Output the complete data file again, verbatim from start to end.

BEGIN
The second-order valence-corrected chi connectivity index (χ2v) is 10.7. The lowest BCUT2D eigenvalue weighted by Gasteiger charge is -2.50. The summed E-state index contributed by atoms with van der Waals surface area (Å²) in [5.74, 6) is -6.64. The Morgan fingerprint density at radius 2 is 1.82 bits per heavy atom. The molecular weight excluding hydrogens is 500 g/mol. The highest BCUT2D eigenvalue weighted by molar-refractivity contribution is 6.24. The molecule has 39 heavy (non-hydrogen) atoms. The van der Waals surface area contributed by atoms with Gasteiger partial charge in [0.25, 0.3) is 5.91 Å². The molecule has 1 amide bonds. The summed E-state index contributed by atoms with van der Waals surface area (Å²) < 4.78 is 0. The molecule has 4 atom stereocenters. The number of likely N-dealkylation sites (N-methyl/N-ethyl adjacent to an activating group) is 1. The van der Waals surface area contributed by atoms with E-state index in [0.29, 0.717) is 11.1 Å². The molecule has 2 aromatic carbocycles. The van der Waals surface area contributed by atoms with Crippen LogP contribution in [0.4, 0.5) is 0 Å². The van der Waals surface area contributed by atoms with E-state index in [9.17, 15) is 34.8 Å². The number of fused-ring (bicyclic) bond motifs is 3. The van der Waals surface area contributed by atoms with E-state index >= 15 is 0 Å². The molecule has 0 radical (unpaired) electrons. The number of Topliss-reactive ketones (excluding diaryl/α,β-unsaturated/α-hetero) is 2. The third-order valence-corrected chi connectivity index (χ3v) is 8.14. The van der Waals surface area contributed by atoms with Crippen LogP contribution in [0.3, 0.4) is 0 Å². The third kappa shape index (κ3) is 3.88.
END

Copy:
The second-order valence-corrected chi connectivity index (χ2v) is 10.7. The lowest BCUT2D eigenvalue weighted by Gasteiger charge is -2.50. The summed E-state index contributed by atoms with van der Waals surface area (Å²) in [5.74, 6) is -6.64. The Morgan fingerprint density at radius 2 is 1.82 bits per heavy atom. The molecular weight excluding hydrogens is 500 g/mol. The highest BCUT2D eigenvalue weighted by molar-refractivity contribution is 6.24. The molecule has 39 heavy (non-hydrogen) atoms. The van der Waals surface area contributed by atoms with Gasteiger partial charge in [0.25, 0.3) is 5.91 Å². The molecule has 1 amide bonds. The summed E-state index contributed by atoms with van der Waals surface area (Å²) < 4.78 is 0. The molecule has 4 atom stereocenters. The number of likely N-dealkylation sites (N-methyl/N-ethyl adjacent to an activating group) is 1. The van der Waals surface area contributed by atoms with E-state index in [0.29, 0.717) is 11.1 Å². The molecule has 2 aromatic carbocycles. The van der Waals surface area contributed by atoms with Crippen LogP contribution in [0.4, 0.5) is 0 Å². The van der Waals surface area contributed by atoms with E-state index in [9.17, 15) is 34.8 Å². The number of fused-ring (bicyclic) bond motifs is 3. The van der Waals surface area contributed by atoms with E-state index >= 15 is 0 Å². The molecule has 0 radical (unpaired) electrons. The number of Topliss-reactive ketones (excluding diaryl/α,β-unsaturated/α-hetero) is 2. The third-order valence-corrected chi connectivity index (χ3v) is 8.14. The van der Waals surface area contributed by atoms with Crippen LogP contribution in [0.3, 0.4) is 0 Å². The third kappa shape index (κ3) is 3.88.